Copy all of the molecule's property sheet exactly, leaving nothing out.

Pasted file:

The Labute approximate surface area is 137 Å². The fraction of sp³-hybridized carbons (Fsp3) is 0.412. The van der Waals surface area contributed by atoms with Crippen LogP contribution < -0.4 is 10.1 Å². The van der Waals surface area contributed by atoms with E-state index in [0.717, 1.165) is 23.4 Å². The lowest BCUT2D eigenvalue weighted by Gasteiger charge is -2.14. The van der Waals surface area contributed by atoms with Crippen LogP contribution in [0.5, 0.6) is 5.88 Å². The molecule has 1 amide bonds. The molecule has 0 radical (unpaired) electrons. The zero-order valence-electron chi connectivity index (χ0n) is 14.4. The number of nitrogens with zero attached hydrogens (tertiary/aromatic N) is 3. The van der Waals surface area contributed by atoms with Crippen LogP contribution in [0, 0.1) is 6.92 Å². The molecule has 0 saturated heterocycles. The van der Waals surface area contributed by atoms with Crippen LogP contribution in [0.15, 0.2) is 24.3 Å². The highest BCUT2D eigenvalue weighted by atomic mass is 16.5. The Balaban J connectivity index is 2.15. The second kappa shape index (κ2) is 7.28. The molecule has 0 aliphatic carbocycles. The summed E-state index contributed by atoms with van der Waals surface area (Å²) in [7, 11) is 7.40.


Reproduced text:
The Labute approximate surface area is 137 Å². The fraction of sp³-hybridized carbons (Fsp3) is 0.412. The van der Waals surface area contributed by atoms with Crippen LogP contribution < -0.4 is 10.1 Å². The van der Waals surface area contributed by atoms with E-state index in [0.717, 1.165) is 23.4 Å². The lowest BCUT2D eigenvalue weighted by Gasteiger charge is -2.14. The van der Waals surface area contributed by atoms with Crippen LogP contribution in [0.5, 0.6) is 5.88 Å². The molecule has 1 amide bonds. The molecule has 0 radical (unpaired) electrons. The zero-order valence-electron chi connectivity index (χ0n) is 14.4. The number of nitrogens with zero attached hydrogens (tertiary/aromatic N) is 3. The van der Waals surface area contributed by atoms with Crippen LogP contribution in [0, 0.1) is 6.92 Å². The molecule has 0 saturated heterocycles. The van der Waals surface area contributed by atoms with Crippen LogP contribution in [0.15, 0.2) is 24.3 Å². The highest BCUT2D eigenvalue weighted by atomic mass is 16.5. The Balaban J connectivity index is 2.15. The second kappa shape index (κ2) is 7.28. The molecule has 0 aliphatic carbocycles. The summed E-state index contributed by atoms with van der Waals surface area (Å²) in [7, 11) is 7.40.